DECEMBER 22, 2014
A year of firsts and findings: Nelson Institute highlights from 2014
The interdisciplinary research, teaching and service of the Nelson Institute make UW-Madison a world leader in addressing environmental challenges. 2014 was no exception.
DECEMBER 22, 2014
Muddy forests, shorter winters present challenges for loggers
Stable, frozen ground has long been recognized a logger’s friend, capable of supporting equipment and trucks in marshy or soggy forests. Now, a comprehensive look at weather from 1948 onward shows that the logger’s friend is melting.
DECEMBER 18, 2014
Nelson study on winter severity among new research funded by Northeast Climate Science Center
Research led by Nelson Institute climate scientist Michael Notaro is among six new studies funded by the U.S. Department of the Interior’s Northeast Climate Science Center (NE CSC), it was announced today. The center is awarding nearly $700,000 to universities and other partners for research to guide managers of parks, refuges and other cultural and natural resources in planning how to help species and ecosystems adapt to climate change.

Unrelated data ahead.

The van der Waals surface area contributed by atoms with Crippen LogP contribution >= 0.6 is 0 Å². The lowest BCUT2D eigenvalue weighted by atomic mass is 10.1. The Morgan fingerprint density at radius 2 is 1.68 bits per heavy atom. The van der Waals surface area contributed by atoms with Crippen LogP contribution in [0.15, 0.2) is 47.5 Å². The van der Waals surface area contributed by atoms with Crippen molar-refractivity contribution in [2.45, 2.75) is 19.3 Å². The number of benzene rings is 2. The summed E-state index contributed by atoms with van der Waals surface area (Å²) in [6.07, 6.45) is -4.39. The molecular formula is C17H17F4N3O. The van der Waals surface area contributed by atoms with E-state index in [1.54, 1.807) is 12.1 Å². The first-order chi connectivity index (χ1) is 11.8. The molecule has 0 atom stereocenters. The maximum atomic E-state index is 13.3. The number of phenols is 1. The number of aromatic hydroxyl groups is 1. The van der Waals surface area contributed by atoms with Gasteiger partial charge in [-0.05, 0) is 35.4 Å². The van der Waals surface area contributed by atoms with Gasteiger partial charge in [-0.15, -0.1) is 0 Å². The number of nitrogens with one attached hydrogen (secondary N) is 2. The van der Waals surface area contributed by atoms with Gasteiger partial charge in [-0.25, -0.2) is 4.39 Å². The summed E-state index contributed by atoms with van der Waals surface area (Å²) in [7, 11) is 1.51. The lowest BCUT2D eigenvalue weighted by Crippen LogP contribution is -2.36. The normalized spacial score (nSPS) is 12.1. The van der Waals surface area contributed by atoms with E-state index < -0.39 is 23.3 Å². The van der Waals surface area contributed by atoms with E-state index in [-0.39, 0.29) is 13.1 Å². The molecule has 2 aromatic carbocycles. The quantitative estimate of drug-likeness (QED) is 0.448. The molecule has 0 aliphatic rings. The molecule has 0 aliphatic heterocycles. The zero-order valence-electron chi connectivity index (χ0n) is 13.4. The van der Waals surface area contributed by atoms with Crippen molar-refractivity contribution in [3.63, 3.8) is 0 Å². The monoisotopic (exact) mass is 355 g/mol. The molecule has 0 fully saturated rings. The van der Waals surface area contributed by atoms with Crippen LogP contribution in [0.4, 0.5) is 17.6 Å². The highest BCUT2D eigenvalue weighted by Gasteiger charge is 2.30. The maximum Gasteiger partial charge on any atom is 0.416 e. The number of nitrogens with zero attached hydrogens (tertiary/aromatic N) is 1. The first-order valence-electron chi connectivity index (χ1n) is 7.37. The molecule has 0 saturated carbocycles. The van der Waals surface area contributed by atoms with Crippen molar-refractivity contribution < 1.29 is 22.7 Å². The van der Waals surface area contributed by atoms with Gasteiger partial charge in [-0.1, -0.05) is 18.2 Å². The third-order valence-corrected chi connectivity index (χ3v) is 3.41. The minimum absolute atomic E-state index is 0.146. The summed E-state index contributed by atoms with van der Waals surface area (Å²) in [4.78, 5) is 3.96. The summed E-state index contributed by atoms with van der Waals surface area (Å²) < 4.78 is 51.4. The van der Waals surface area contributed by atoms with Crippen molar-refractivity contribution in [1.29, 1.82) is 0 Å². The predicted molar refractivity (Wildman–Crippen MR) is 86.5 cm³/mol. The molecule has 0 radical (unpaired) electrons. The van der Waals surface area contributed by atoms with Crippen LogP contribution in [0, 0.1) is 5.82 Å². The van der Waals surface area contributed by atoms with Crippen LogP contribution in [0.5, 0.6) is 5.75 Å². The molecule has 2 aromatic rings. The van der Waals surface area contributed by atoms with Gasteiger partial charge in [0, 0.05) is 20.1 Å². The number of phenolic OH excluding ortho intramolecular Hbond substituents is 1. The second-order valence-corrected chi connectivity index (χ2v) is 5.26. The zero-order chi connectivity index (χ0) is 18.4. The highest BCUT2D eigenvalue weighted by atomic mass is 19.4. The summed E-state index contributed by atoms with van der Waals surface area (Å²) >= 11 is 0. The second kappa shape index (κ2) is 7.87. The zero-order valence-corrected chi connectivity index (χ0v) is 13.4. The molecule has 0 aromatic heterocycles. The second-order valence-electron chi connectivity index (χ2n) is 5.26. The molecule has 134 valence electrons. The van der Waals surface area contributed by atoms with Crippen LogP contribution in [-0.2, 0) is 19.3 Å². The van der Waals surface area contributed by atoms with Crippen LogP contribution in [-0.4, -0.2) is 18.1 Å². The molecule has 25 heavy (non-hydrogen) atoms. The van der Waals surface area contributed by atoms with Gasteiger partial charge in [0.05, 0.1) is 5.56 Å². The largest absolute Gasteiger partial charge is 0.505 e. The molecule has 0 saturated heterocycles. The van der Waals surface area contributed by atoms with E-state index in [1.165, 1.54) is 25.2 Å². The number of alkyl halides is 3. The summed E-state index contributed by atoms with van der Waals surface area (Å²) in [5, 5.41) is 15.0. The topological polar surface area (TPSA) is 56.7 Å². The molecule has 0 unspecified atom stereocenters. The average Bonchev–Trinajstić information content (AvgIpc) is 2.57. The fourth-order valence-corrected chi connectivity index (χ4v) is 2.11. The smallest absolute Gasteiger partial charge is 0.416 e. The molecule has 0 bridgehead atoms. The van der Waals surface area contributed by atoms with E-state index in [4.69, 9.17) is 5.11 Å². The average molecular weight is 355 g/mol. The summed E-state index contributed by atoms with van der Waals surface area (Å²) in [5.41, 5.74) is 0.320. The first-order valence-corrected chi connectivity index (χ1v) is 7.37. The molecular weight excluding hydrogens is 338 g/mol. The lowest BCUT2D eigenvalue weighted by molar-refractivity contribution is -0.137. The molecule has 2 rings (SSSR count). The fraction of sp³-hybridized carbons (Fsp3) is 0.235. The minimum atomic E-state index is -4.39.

DECEMBER 9, 2014
Study hard, but stress less: Nelson student offers advice for peers
When Alice Reznickova decided to attend college, she also made a much bigger decision: to leave her home in the Czech Republic. So she boarded a plane and traveled to Massachusetts to attend Smith College, where she earned a degree in chemistry and environmental science and policy. From there, she headed to the University of Wisconsin-Madison, where she is currently a doctoral candidate in Environment and Resources.
DECEMBER 5, 2014
Video: Trout streams depend on ‘nature’s air conditioning’
Zach Schuster, a doctoral candidate in the Nelson Institute for Environmental Studies, wants to know how trout streams in Wisconsin's Driftless Area work. At stake could be the future of the state’s best trout fishery.
DECEMBER 4, 2014
Sturgeon 'thunder' research offers clues into sound-reproduction link
Lake sturgeon have been on the planet for 150 million years. Despite that long residency, scientists are still learning about these fish, the largest found in North America. An enduring question is what contributes to their survival skills. Answer: Sound. As one factor anyway.